Gone are the days when this role was seen as dispensable and even resisted as one more variable that increased the project cost. Today, the PM (project manager) role is crucial; and it gains more importance as software products become critical for organizations.
Many companies now consider that PMs add to the probability of success. In Making Sense’s experience, clients themselves must be now highlighting the importance of the PM role. Explaining and trying to convince them about their importance is no longer necessary.
What has changed?
The repositioning of the role is no longer merely tactical but purely strategic. PMs used to focus mainly on the technological aspect of the product; today, they are responsible for aligning the project’s objectives with the business purpose. And that’s just the beginning. There are at least five other reasons why today’s customers love PMs.
Reason 1: They are excellent mediators
Historically, customers did not have access to the product development process. It was like a black box that was closed just after the statement of requirements, and then reopened with each new release.
Today, PMs act as mediators between the parties. Their development team understands the business goals, how, and why the product is being created (and when needed). And most importantly, customers also understand what is happening in the process and how the chosen technologies can help generate a better customer experience, increase efficiency and profitability or optimize their operations.
The back and forth also minimizes friction and addresses dynamic changes at the customer’s end that may be demand or market-driven.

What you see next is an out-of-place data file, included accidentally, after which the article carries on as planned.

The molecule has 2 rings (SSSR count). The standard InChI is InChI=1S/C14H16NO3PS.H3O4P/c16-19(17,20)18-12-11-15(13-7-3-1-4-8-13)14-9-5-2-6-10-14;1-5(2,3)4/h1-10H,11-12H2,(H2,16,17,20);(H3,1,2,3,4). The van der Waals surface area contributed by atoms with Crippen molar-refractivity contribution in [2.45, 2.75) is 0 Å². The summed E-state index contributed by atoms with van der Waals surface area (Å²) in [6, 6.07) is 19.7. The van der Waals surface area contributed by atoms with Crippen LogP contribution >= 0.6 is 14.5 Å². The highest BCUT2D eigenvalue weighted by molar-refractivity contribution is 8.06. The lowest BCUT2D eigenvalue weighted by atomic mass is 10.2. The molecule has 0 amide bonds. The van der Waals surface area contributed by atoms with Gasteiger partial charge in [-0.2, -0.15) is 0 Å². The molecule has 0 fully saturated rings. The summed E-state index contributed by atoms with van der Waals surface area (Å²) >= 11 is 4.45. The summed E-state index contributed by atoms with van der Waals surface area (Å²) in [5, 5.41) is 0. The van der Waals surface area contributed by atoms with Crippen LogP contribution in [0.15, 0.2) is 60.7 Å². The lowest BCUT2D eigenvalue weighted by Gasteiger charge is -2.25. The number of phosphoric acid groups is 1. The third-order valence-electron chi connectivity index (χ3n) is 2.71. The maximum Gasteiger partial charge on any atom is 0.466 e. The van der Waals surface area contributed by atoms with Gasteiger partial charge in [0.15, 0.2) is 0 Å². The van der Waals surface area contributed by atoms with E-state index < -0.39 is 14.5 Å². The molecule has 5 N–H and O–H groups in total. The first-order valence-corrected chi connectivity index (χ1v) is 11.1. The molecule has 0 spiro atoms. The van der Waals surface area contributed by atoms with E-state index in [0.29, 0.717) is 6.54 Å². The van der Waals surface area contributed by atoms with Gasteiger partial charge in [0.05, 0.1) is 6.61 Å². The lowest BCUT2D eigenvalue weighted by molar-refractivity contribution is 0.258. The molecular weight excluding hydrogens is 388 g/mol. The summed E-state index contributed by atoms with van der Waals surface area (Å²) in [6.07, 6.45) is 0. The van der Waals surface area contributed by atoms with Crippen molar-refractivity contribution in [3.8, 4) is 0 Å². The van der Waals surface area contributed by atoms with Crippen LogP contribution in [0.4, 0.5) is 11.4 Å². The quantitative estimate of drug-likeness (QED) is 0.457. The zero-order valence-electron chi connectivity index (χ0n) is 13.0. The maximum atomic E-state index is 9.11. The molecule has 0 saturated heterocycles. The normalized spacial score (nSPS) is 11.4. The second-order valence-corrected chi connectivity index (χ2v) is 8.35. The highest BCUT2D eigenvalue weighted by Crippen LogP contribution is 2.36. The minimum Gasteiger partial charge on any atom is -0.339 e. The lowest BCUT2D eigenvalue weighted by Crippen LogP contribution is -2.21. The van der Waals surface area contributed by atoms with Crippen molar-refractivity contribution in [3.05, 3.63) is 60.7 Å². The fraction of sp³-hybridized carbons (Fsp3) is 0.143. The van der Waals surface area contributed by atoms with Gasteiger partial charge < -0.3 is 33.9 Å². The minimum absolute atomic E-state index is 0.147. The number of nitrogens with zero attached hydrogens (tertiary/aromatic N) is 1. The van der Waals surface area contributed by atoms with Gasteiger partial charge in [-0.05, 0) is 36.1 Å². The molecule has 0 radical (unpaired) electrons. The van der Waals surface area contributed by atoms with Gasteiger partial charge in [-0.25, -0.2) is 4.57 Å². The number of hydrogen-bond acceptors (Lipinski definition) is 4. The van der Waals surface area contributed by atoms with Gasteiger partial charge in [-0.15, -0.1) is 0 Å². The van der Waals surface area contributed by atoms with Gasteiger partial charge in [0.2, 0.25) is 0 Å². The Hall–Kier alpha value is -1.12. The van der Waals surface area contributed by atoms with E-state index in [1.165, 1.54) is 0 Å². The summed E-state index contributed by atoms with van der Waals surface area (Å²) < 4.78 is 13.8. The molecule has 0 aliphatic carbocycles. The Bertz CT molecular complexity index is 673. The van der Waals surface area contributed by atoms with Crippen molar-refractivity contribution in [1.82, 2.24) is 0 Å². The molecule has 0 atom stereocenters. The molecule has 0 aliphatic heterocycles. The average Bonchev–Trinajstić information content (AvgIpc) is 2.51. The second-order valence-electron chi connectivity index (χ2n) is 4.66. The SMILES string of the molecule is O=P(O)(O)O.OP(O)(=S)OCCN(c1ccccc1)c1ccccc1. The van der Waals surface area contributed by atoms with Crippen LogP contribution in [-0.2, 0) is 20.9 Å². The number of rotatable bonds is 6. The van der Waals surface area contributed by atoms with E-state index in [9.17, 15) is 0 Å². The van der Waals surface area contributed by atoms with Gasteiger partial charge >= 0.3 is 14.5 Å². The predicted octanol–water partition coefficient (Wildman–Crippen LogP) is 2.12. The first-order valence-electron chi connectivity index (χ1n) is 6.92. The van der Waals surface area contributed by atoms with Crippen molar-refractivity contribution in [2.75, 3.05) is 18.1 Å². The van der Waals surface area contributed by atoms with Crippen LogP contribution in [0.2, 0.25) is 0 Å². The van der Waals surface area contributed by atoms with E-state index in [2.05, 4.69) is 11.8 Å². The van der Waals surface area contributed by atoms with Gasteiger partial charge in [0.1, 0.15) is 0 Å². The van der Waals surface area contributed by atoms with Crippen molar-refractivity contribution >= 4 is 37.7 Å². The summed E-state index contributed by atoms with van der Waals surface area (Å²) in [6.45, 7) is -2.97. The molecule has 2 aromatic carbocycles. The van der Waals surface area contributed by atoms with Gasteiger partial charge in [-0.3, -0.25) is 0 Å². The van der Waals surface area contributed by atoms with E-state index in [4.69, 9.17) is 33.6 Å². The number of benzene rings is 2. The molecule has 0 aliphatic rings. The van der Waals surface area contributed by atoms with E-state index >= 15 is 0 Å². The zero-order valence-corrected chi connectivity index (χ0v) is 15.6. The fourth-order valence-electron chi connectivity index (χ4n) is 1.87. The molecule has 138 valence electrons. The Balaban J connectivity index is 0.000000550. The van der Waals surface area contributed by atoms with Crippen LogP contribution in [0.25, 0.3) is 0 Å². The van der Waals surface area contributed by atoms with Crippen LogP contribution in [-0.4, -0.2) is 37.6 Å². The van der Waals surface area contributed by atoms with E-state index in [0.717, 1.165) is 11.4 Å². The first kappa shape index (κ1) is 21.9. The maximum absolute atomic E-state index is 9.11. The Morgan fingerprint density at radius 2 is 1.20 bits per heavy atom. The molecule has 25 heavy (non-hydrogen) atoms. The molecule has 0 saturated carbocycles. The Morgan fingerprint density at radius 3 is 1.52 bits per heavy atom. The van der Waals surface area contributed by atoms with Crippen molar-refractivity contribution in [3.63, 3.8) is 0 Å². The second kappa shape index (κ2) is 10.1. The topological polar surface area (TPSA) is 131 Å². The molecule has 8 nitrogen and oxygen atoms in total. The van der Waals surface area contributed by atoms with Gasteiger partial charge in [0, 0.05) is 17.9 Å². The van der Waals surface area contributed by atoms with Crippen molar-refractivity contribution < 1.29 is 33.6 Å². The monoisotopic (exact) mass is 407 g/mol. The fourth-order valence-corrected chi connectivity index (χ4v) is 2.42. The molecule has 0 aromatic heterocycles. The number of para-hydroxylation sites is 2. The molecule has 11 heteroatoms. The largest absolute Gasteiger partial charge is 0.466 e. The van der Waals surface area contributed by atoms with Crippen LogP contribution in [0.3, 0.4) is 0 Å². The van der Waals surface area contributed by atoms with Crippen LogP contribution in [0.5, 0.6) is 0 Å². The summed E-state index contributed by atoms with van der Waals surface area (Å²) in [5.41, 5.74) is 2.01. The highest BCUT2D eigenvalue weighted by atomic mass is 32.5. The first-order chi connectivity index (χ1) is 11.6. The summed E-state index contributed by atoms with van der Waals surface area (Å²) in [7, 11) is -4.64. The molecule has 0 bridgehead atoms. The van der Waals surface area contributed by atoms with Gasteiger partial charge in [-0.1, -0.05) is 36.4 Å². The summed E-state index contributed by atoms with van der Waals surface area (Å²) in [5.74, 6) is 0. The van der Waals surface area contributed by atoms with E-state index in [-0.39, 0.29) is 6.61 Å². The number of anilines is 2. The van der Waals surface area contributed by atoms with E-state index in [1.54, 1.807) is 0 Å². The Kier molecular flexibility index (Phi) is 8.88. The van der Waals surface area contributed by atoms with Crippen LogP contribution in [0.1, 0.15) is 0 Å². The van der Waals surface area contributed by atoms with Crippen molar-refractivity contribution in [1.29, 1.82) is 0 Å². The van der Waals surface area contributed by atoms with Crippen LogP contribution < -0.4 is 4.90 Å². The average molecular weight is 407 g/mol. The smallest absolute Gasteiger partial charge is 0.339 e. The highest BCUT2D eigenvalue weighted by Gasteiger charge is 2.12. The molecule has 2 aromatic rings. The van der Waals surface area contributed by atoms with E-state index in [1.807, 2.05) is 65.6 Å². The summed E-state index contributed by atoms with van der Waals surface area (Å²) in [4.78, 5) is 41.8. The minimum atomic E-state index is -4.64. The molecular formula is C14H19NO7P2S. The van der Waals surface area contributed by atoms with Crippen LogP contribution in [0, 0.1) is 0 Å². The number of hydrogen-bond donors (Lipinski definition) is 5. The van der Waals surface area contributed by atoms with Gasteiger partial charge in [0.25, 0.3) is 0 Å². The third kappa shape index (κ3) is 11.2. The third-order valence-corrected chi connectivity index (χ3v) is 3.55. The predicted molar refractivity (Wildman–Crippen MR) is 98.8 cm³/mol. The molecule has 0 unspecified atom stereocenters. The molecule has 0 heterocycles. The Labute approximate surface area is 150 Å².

Reason 2: They always see beyond the original plan
PMs do not stay with the initial requirements. They explore untapped business or enhancement opportunities for the product to offer the maximum possible added value.
Their strategic vision does not prevent them from guaranteeing day-to-day compliance and achieving the project objectives in terms of budget, time, and scope.
Reason 3: They have your back
Experienced PMs know that problems are inevitable and can come from different angles: a team member who falls ill, an unexpected change in business conditions, or unforeseen regulatory restrictions.
However, PMs will use their skills to weather the storm and protect the project as much as possible. First, as a good communicator and an empathetic colleague, the PM will appeal to transparency and trust to explain the situation to the customer and prevent the problem from becoming a giant snowball that damages the project or the bond between the parties. And secondly, the PM will put his head, and that of his team, to work to find the best possible solution.
Reason 4: They have 360º situational awareness
The world does not end with one project or one client: a good PM uses his previous experiences, market data, trends, and competitors’ activity to devise strategies that allow the product to differentiate and stand out.
Reason 5: They know that the product and the development process can be improved
With its Lean approach, the PM is continually looking for more efficient ways of working, adapting processes to grow in efficiency and quality. On the other hand, the product is never finished. It supports the changing needs of customers, users, and businesses. In addition to ensuring that it meets the requirements defined through business functions, techniques, and user experiences (UX), among others, the PM works together with customers to determine the success metrics of each functionality, to obtain strategic information about its use, user opinions, behaviors and statistics and thus improve and increase its value.